The Korean Assn. of Phonograph Producers (KAPP) is threatening legal action to stop sales of the new MP3-capable mobile phones introduced by Seoul-based carrier LG Telecom.

SEOUL -- The Korean Assn. of Phonograph Producers (KAPP) is threatening legal action to stop sales of the new MP3-capable mobile phones introduced by Seoul-based carrier LG Telecom.

Nearly three months of talks between KAPP, LG Telecom and the Ministry of Information and Communication broke down May 28, leading KAPP to announce that it will seek an injunction under the Copyright Act to stop sales of the phones. The Korean Copyright Act was introduced in 1957 and last amended in 2003.

The problem, as KAPP sees it, is that almost all MP3s available for download in South Korea are illegal, as legal download services have yet to take off in the territory. Most South Koreans get their online music from illegal file-sharing and streaming services, using well-known foreign operations such as Limewire and Bittorrent, or local services such as Soribada and Bugsmusic.

"Most young people use MP3 players, but everyone uses mobile phones," says Yun Sung-woo, chief of legal affairs at KAPP. "Because Korea has such a high turnover rate for its mobile phones, within a couple of years, everyone could have MP3 phones."

To prevent MP3-capable phones from being used for illegal downloading of music, South Korea's other major mobile carriers, KTF and SK Telecom, agreed this spring to demands by KAPP and other trade groups to limit sound quality on their phones and to introduce a three-day restriction on songs, after which the files lose audio quality.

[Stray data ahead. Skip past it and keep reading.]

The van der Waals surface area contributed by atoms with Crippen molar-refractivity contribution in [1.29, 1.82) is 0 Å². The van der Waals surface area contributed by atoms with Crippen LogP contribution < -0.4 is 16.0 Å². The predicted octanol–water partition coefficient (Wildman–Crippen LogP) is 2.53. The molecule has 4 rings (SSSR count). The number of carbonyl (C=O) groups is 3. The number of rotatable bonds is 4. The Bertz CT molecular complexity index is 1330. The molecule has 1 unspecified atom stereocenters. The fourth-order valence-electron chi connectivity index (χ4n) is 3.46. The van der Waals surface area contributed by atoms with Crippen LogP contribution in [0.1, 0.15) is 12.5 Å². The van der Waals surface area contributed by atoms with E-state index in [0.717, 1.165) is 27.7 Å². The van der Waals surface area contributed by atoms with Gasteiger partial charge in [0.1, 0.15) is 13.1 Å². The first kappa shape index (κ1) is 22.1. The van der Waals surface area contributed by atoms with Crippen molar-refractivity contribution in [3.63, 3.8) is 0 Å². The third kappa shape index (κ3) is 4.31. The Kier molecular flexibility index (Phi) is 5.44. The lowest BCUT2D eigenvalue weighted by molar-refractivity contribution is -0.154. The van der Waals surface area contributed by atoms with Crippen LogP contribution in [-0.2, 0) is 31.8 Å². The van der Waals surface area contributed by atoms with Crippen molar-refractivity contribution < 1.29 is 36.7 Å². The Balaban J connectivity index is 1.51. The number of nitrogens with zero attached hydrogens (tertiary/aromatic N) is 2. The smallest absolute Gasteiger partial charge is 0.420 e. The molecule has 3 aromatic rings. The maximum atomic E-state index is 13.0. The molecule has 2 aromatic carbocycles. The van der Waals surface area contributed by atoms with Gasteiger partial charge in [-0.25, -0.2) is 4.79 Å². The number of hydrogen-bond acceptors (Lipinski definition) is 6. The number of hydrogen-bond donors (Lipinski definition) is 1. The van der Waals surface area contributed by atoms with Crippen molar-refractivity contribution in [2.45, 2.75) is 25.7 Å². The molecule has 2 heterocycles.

KAPP officials say LG Telecom refuses to accept that policy. "Our services shouldn't encroach upon the rights of MP3 users," says Brian Cho, public relations manager at LG Telecom.

LG Telecom has sold more than 120,000 MP3-capable handsets since introducing them in May. After such a strong start for the devices, KTF and SK Telecom say they may be compelled to break their agreements with the music industry.

"We are discussing what to do next," says a KTF spokesperson. "But anything is possible."

LG Telecom remains committed to producing its MP3-capable phones. "According to our legal analysis, there are no rational reasons for (the music industry) to sue," says Cho.

He says that if the music industry makes good on its threats to revoke the ringtone, ringtune and other music licenses that LG Telecom uses, the company is prepared to sue on the grounds that the industry would be "interrupting" LG Telecom's business and violating the concept of "fair use."

"At the same time, we'll make every effort to find a win-win solution with (the music industry)," Cho adds.

Mobile phone-delivered music has been one of the few bright spots for the South Korean music industry in the past couple of years. KAPP says that in 2003, South Koreans spent more money (200 billion won, or $168 million) on ringtones, ringtunes and mobile-phone music downloads than on albums (180 billion won, or $158 million).

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